On gas prices, Governor Inslee says he was misled by Ecology staff

Dec 12, 2023

After claiming that his climate tax wouldn’t increase gas prices, Governor Inslee now says he was misled by Ecology staff who “did the best jobs they could,” but missed the mark badly.

The governor made these comments as he announced the broad strokes of his 2024 climate agenda in a press conference where he promised to spend hundreds of millions of dollars in tax revenue on a wide range of new government programs and subsidies.

We will provide an analysis of those proposals later, but the governor’s answers on the price impact of his climate tax were remarkably dishonest.

When asked by a reporter about the governor’s repeated claim that the impact of the state’s tax on CO2 known as the Climate Commitment Act would be “only pennies,” the governor had a series of excuses.

First, the governor said he was not responsible for the claim about the small impact of the climate tax. Noting that the governor has claimed the impact would be pennies, the reporter asked, “How did you come to pennies on the gallon?” The governor quickly replied, “I did not,” going on to say that Ecology staff has provided the estimate. This is misleading. In fact, the governor claimed the impact would be virtually zero long before Ecology staff made their estimate.

When he signed the climate tax and the low-carbon fuel standard into law on May 17, 2021 Governor Inslee said, “Don’t let anyone give you that swill that somehow it’s going to increase prices.” It was clear that was false at the time. One purpose of taxing CO2 emissions is to increase the price to provide an incentive to switch to other forms of energy.

The governor claimed the error in the price projection was the fault of the staff at the Department of Ecology. He said, “There was an assessment done by agencies that looked at what had been done in the California cap-and-trade system. … They did the best job they could to try to predict what would happen.”

It is telling that the governor thinks this badly inaccurate projection is the best Ecology staff can do. If that is the case, why would anyone believe Ecology staff in the future when they make predictions about the impact of this or any other state policy?

The reality is that Ecology rejected California’s calculation for estimating the impact on gas prices. Instead, they applied the results of an econometric model from McKinsey and Vivid Economics that has turned out to be completely inaccurate. Ecology subsequently removed those previous inaccurate projections from the web page.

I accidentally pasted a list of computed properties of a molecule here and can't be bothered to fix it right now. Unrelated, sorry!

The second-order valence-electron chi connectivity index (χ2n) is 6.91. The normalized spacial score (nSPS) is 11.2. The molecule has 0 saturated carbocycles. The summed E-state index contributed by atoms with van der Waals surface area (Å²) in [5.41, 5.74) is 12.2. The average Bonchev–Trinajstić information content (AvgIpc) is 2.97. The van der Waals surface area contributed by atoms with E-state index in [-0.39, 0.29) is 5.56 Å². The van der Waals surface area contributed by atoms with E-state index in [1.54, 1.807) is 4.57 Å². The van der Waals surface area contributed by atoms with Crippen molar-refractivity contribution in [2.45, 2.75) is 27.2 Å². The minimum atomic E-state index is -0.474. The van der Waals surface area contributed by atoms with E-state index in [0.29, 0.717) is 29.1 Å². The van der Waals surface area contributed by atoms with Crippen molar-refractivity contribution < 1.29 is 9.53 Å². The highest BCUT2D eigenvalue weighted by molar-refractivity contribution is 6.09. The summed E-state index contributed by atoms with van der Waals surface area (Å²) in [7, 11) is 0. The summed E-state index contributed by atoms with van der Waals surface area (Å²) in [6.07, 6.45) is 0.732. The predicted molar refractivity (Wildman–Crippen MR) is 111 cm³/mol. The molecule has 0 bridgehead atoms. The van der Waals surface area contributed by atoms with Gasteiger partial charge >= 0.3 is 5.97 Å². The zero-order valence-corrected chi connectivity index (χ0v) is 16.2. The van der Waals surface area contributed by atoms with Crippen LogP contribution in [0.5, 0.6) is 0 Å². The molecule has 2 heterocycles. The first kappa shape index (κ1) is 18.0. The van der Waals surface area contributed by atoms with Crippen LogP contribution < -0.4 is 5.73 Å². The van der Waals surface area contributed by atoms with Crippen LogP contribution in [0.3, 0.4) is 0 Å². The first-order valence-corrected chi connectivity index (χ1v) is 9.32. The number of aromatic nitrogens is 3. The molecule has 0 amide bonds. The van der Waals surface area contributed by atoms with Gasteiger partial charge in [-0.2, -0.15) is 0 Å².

Ecology staff and the governor should have used the approach used by California agencies, as we did.

In 2016 the California Legislative Analyst’s Office noted that “We assume that retail gasoline prices increase by 8 cents to 9 cents per gallon and diesel prices increase by about 10 cents per gallon for every $10 per metric ton of carbon dioxide equivalent that an allowance costs.” Ecology’s study showed an estimated cost for allowances of $58 per metric ton. By California’s estimates, that amounts to 46 cents per gallon of gasoline.

Instead, Ecology ignored California's experience and predicted the impact would be about five cents per gallon.

The governor went on to claim, “Our experience has been somewhat different than California’s.” Again, this is false.

As I wrote last December when we predicted that the climate tax would significantly increase prices, “we assume the tax will be passed on to consumers. This is the experience in California and in Washington state with gas tax increases.” That is exactly what has happened, as even the governor now admits.

Finally, the main theme of the press conference, and likely the upcoming legislative session, is to blame oil companies for the price increases. This message, however, conflicts with the governor’s desire to claim that the impact of gas prices is small.

In back-to-back sentences, the governor claimed the oil companies were needlessly raising gasoline prices and then pointed out that gas prices have declined by 70 cents per gallon since the summer. If oil companies control prices, why would they allow prices to go down? The governor can’t have it both ways.

Having spent the last three years claiming his climate tax wouldn’t raise prices, the governor knows he can’t admit he was wrong or being dishonest. So, he now claims that he was misled by agency staff who weren’t capable of anything better. Whether the governor and Ecology staff were dishonest or just incompetent, Washingtonians should have learned they can’t trust what they are being told about the state’s climate policy.

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